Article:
by Niamh Lynch
Published on 30 September 2014
Knowledge bases. Yeah, I hear ya. It's not the most exciting part of your business , is it? People don't rave about knowledge bases on Twitter, or center their purchasing decisions on how good your FAQ is, but don't make the mistake that other businesses do.
Just because it's not the sexiest side of help desk software doesn't mean that it's worth skipping or doing the minimum required. Building a good knowledge base is essential to the long-term maintenance of your brand. Sure, it's probably not going to set anyone's soul on fire, but a good experience with a slick knowledge base and the understanding that it's a great place to look for answers or even inspiration goes a long, long way towards cementing your brand as a great bet in the minds of your clients (and in saving your customer success team time and money by automating the answering of those simpler questions.)
So lets get started.
If your knowledge base isn't everything it should be, there are a few probable reasons. Time is one. The sheer size of the job might be another. Unless you have a very simple, very niche product, there's probably a lot you can say about your product or service. Once you round up existing content, produce new documentation and string it all together, you're going to have lots and lots of material. Deciding what to use, how to organize it and what to leave out can be very overwhelming.
You may have started to tackle the job and created some essential content. But where do you put it, and how can you be sure that people will find it when they need to? Is it properly formatted? Can you find it on Google? Does it look good? Is it even in the right category? After spending too much time scratching your head in front of a computer screen, you may well have decided that you couldn't waste any more on the job and simply gave up.
Sound like you? There's a simple answer to the problem of both time and size. Get yourself some help desk software, hook it up and get to work. A knowledge base creation module is included in the vast majority, and will provide a step-by-step guide to creating content. It will pre-organize the knowledge base hierarchy (the key job, some would say), and once it knows what to do, automate lots of it. So your knowledge base software will tell you what to do, and then go and do most of it. Read this to get the basics of how help desk software aids customer support, and then keep the following three principles in mind to make sure your knowledge base is ready to wow:
Knowledge bases have come a long way from FAQs - a really long way. It's no longer helpful to think of them as FAQs' bigger, brighter brothers, though. You're going to need to change your mindset a little. Zendesk sums it up perfectly when it talks of "online self service", rather than just a knowledge base. With this concept, it combines the Knowledge Base (obviously), Community (forums) and Customer Portal (a non-immediate request for information). These are all self-contained, relatively passive sources of information for your clients that nonetheless add up to an above-average experience.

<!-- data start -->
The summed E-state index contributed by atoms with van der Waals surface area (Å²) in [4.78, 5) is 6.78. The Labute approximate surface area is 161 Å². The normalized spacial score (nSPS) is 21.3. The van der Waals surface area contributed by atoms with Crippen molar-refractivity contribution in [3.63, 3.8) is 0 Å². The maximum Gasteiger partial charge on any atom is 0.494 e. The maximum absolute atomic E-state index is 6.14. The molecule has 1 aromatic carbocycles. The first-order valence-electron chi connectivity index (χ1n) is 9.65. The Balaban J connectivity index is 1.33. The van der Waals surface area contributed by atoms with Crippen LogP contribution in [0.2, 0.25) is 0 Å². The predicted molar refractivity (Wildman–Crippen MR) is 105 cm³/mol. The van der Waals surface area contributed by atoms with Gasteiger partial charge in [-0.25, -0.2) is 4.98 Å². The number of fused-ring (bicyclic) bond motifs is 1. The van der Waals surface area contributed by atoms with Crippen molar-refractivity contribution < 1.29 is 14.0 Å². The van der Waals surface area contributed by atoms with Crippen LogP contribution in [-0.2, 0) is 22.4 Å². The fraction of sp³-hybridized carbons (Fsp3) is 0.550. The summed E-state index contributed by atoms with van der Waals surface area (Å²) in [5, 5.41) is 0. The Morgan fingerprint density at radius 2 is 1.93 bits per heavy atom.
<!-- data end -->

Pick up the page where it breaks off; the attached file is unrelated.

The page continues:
Other knowledge base software will divide it up differently, or add more or fewer modules to the concept, but the take-away is this: your knowledge base should be part of a bigger machine that works in perfect harmony with both the knowledge base itself, and the rest of your customer support services. Check how your CRM tool sees the concept of "self service" and see if it works for you.
The concept of "bells and whistles" differs from one knowledge base creation tool to the next, but some offer genius features that are so innovative, you'd be mad not to take advantage. Take Freshdesk , for example. For a start, this piece of software has an "email to kbase (the knowledge base module)" feature. So, when your support agents spend 20 minutes writing an email to explain the finer details of a problem to a client, they can mark the email to send to the software, which converts it into a draft knowledge base post to be published at your leisure!
Need another example of the awesomeness? Another of Freshdesk's features helps you deal with the time issue we mentioned above - it integrates directly into Google Analytics, so you can find out immediately what your customers are looking for, and concentrate on answering those questions first. Other tools have their own special features, and they're rarely shy about letting you know. Don't look this gift horse in the mouth!
In the olden days, knowledge bases had some bullet points and, if you were really lucky, an expanding menu or two. Not any more. These days, your knowledge base can look as bright and shiny as any other page on your website, often with less effort. The knowledge base can be a really boring place. Now's the time for images, videos, illustrated/annotated screenshots, screencasts, slideshows , whatever you think might help your customers understand the issues they're likely to encounter.
When you use knowledge base software like the module offered by Kayako , this is as easy as adding an image to a blog post. Just make sure the extras are completely relevant - and that they display properly - and you won't regret it.
Remember, just having a knowledge base isn't enough. It's the under-appreciated workhorse of your customer service offering, and it deserves a bit of love. Incorporate these three tips into your knowledge base creation, and you'll end up with a help desk you can be proud of!